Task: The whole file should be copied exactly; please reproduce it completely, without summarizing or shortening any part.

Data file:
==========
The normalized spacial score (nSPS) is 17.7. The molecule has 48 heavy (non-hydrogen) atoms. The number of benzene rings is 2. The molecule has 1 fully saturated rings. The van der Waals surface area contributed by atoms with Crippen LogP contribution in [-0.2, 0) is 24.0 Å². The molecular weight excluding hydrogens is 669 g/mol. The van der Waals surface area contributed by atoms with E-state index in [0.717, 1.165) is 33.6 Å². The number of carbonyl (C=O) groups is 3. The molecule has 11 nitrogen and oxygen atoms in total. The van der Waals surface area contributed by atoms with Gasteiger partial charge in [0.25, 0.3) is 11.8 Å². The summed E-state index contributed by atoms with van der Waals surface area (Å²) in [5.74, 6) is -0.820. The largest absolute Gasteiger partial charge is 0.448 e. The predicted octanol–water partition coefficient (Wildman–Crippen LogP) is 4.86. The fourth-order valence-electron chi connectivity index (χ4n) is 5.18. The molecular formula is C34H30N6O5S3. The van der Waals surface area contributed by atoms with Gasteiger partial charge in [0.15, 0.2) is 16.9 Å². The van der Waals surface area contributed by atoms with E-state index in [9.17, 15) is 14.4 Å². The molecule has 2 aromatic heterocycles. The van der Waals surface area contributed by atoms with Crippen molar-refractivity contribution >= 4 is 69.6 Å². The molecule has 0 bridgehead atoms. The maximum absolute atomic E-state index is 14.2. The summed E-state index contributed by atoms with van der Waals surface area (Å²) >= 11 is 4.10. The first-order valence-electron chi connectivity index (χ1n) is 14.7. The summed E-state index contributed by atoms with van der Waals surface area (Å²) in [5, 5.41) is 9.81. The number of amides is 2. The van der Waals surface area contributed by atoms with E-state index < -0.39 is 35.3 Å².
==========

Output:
The normalized spacial score (nSPS) is 17.7. The molecule has 48 heavy (non-hydrogen) atoms. The number of benzene rings is 2. The molecule has 1 fully saturated rings. The van der Waals surface area contributed by atoms with Crippen LogP contribution in [-0.2, 0) is 24.0 Å². The molecular weight excluding hydrogens is 669 g/mol. The van der Waals surface area contributed by atoms with E-state index in [0.717, 1.165) is 33.6 Å². The number of carbonyl (C=O) groups is 3. The molecule has 11 nitrogen and oxygen atoms in total. The van der Waals surface area contributed by atoms with Gasteiger partial charge in [0.25, 0.3) is 11.8 Å². The summed E-state index contributed by atoms with van der Waals surface area (Å²) in [5.74, 6) is -0.820. The largest absolute Gasteiger partial charge is 0.448 e. The predicted octanol–water partition coefficient (Wildman–Crippen LogP) is 4.86. The fourth-order valence-electron chi connectivity index (χ4n) is 5.18. The molecular formula is C34H30N6O5S3. The van der Waals surface area contributed by atoms with Gasteiger partial charge in [0.15, 0.2) is 16.9 Å². The van der Waals surface area contributed by atoms with E-state index in [9.17, 15) is 14.4 Å². The molecule has 2 aromatic heterocycles. The van der Waals surface area contributed by atoms with Crippen molar-refractivity contribution >= 4 is 69.6 Å². The molecule has 0 bridgehead atoms. The maximum absolute atomic E-state index is 14.2. The summed E-state index contributed by atoms with van der Waals surface area (Å²) >= 11 is 4.10. The first-order valence-electron chi connectivity index (χ1n) is 14.7. The summed E-state index contributed by atoms with van der Waals surface area (Å²) in [5, 5.41) is 9.81. The number of amides is 2. The van der Waals surface area contributed by atoms with E-state index < -0.39 is 35.3 Å².